“I heard a rumour that Cadbury is bringing out an oriental chocolate bar. Could be a Chinese Wispa.” Ba-boom. That was Rob Auton at last year’s Edinburgh Fringe.
Here’s Alex Horne: “I used to work in a shoe-recycling shop. It was sole-destroying.”
You see how it works? In terms of theatre, you set up the plot, and then deliver the denouément. The punch line is the final part of a joke which is intended to be funny or to provoke laughter or thought from listeners. Few punch lines are inherently funny out of context, but when a comedian sets up the premise and builds up the audience’s expectations, the punch line can function as the climactic part of the act. Here’s Tim Vine, an expert exponent: “My friend told me he was going to a fancy dress party as an Italian island. I said to him ‘Don’t be Sicily‘.”
Punch lines generally derive their humour from being unexpected. The Vaudeville comedians would have punchlines accompanied by a “sting” (erroneously called a rim-shot) on drums. The idea of a joke like a sting recalls Kenneth William’s gloating remark: “I see myself as a roving mosquito, choosing its target.” That’s the point of the knockout punch line: it is a targeted sting, an irrefutable insight. It has the quality of a non sequitur. It is a moment of humour, insight, wit but –above all else – it is a moment of penetrating truth.
Jesus described himself as “the truth” on one occasion (John 14:6). It’s the hard-hitting description of a deliverer of knock-out punchlines. Many of these were delivered with a familiar format “You have heard it said… but I say.” This is a classic set-up: He is using the context of the familiar to announce the unfamiliar. Look back at those one-liners: they start with the familiar (shoes), through the bizarre (shoe-recycling) to the punchline (sole-destroying).
Try it on the others.
Now, here’s a few of Jesus’s one-liners. Consider them as punchlines, as absolute conversation-stoppers. It’s as if Jesus was saying: “Here’s the truth: now figure how on earth this can be worked into your life.”
You have heard it said, “Hate your enemies” (familiar, safe). I say “Love your enemies” (bizarre) and “Pray for those who persecute you.”
It’s a total non sequitur. How do you respond to such a radical volte-face?
The same sun rises on the evil as on the good.
If you want to be perfect, go, sell your possessions and give to the poor, and you will have treasure in heaven.
If you love those who love you, what credit is that to you? For even sinners love those who love them. And if you do good to those who do good to you, what credit is that to you?
It is not the healthy who need a doctor, but the sick. I have not come to call the righteous, but sinners to repentance.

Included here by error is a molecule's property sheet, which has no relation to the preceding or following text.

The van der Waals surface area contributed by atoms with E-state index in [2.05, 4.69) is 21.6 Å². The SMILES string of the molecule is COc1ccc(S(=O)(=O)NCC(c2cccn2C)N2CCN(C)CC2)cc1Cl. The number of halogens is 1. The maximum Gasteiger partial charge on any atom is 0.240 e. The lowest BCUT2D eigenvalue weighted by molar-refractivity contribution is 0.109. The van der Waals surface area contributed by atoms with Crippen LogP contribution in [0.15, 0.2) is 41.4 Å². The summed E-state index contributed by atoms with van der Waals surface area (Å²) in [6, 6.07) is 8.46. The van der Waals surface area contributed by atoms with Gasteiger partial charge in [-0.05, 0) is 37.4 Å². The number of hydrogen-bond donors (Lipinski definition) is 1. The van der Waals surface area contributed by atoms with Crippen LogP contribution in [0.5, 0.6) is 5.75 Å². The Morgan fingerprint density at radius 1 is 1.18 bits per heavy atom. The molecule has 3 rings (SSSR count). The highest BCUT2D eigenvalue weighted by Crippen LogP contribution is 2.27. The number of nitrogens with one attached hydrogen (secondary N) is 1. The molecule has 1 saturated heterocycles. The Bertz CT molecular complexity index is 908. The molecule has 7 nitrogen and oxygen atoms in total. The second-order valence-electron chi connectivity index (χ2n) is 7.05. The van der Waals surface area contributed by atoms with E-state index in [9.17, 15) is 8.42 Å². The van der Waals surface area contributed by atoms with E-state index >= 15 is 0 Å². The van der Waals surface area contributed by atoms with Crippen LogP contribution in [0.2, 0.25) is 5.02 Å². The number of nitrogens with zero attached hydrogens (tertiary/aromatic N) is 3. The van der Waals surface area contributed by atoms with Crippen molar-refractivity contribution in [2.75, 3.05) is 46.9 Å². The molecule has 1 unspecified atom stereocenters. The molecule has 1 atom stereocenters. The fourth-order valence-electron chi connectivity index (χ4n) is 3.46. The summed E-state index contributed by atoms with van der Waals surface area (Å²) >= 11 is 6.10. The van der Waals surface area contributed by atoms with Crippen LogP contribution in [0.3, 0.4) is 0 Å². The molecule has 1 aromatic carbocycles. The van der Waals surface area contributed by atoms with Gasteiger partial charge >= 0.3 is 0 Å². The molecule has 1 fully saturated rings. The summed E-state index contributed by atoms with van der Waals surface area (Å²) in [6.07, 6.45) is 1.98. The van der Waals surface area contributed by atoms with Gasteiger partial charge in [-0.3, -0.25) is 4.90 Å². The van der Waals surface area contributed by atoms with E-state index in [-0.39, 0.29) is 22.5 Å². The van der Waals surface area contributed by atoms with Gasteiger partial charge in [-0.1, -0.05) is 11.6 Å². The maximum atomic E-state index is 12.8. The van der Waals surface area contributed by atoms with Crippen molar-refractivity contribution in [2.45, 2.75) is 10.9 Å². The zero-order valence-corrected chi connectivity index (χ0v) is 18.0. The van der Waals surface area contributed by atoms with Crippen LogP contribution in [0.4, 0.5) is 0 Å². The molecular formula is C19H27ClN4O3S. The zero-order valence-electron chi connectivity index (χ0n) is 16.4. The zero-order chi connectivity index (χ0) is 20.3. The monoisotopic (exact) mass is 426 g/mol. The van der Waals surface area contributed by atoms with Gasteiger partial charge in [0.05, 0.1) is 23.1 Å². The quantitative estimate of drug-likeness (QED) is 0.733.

For what shall it profit a man, if he gain the whole world, and suffer the loss of his soul?
I tell you the truth, it is hard for a rich man to enter the kingdom of heaven. Again I tell you, it is easier for a camel to go through the eye of a needle than for a rich man to enter the kingdom of heaven.
The knock-out punch comes into stories, miracles and general teaching too.Probably Jesus’ hearers smiled when He pointed out to those who objected to His healing on the Sabbath a woman who had been sick for eighteen years, “The Lord answered him, ‘Doesn’t each of you on the Sabbath untie your ox or donkey from the stall and lead it out to give it water? Then should not this woman, a daughter of Abraham, whom Satan has kept bound for eighteen long years, be set free on the Sabbath day from what bound her?’” (Luke 13:15,16) And later, “Then he asked them, ‘If one of you has a childor an ox that falls into a well on the Sabbath day, will you not immediately pull it out?’” (Luke 14:5).
Who can fail to catch the irony in Jesus’ question when about to be stoned, “Jesus said to them, ‘I have shown you many good works from the Father. For which of these do you stone me?’” (John 10:32) Irony is obvious when He called Gentile rulers “benefactors” (Luke 22:25). One tyrant had even incorporated the word “benefactor” as a title along with his name but Jesus’ listeners knew how utterly false was this high-sounding title.
Jesus gave us the amusing description of wolves parading in sheep’s wool (Matthew 7:15). Wouldn’t it likewise be absurd to find oranges on apple trees, or raspberries on poison ivy plants? Transposed to modern setting this is the idea of, “Do men gather grapes of thorns, or figs of thistles?” (Matthew 7:16).
Toby Sumpter (an American pastor whose blog I enjoy) spoke about the weekly Confession in this way: “When we pray together about our sins, don’t do it trying to find some mud to rub on to your arms and cheeks, as though it’s holier to feel a little dirty, trying to get all muddied up for the absolution. No, say the words triumphantly: we do sin in thought, word, and deed, we are sinners saved by grace, but pray those words like one of your favorite jokes, pray those words like a wonderful, hilarious joke that you know the punch line to.
Because you do know the punch line.
The punch line is Jesus, His cross, His resurrection, and your forgiveness.”
- Jesus the Song and Dance man (tithebarn.wordpress.com)
- Say it with trumpets… (tithebarn.wordpress.com)
- Introverts and Extroverts in the Kingdom of God (awakeningohio.wordpress.com)